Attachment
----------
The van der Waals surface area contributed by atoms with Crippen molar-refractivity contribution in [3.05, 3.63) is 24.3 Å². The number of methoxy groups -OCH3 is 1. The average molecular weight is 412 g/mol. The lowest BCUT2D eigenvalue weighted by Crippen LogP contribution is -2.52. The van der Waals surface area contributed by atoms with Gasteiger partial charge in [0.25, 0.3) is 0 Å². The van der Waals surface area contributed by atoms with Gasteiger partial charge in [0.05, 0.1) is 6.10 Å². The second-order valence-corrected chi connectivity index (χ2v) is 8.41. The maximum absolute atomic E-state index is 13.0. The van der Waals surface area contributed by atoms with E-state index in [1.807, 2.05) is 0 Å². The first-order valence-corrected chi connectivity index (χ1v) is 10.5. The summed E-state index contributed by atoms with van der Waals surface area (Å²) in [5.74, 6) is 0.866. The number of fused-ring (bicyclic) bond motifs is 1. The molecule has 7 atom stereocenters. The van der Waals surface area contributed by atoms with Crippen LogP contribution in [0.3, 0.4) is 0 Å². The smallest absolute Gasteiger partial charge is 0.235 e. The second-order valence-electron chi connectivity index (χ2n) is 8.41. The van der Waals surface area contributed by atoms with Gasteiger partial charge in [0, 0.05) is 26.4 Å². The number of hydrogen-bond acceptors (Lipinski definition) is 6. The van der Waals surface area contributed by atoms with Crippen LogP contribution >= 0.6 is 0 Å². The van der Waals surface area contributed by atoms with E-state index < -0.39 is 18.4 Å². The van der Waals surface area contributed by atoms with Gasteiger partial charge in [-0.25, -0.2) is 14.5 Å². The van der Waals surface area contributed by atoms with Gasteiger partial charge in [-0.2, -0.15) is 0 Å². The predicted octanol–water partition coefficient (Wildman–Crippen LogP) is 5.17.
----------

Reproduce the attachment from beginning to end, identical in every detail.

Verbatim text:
The van der Waals surface area contributed by atoms with Crippen molar-refractivity contribution in [3.05, 3.63) is 24.3 Å². The number of methoxy groups -OCH3 is 1. The average molecular weight is 412 g/mol. The lowest BCUT2D eigenvalue weighted by Crippen LogP contribution is -2.52. The van der Waals surface area contributed by atoms with Gasteiger partial charge in [0.25, 0.3) is 0 Å². The van der Waals surface area contributed by atoms with Gasteiger partial charge in [0.05, 0.1) is 6.10 Å². The second-order valence-corrected chi connectivity index (χ2v) is 8.41. The maximum absolute atomic E-state index is 13.0. The van der Waals surface area contributed by atoms with E-state index in [1.807, 2.05) is 0 Å². The first-order valence-corrected chi connectivity index (χ1v) is 10.5. The summed E-state index contributed by atoms with van der Waals surface area (Å²) in [5.74, 6) is 0.866. The number of fused-ring (bicyclic) bond motifs is 1. The molecule has 7 atom stereocenters. The van der Waals surface area contributed by atoms with Crippen LogP contribution in [0.3, 0.4) is 0 Å². The smallest absolute Gasteiger partial charge is 0.235 e. The second-order valence-electron chi connectivity index (χ2n) is 8.41. The van der Waals surface area contributed by atoms with Gasteiger partial charge in [0, 0.05) is 26.4 Å². The number of hydrogen-bond acceptors (Lipinski definition) is 6. The van der Waals surface area contributed by atoms with Crippen LogP contribution >= 0.6 is 0 Å². The van der Waals surface area contributed by atoms with E-state index < -0.39 is 18.4 Å². The van der Waals surface area contributed by atoms with Gasteiger partial charge in [-0.25, -0.2) is 14.5 Å². The van der Waals surface area contributed by atoms with Gasteiger partial charge in [-0.2, -0.15) is 0 Å². The predicted octanol–water partition coefficient (Wildman–Crippen LogP) is 5.17.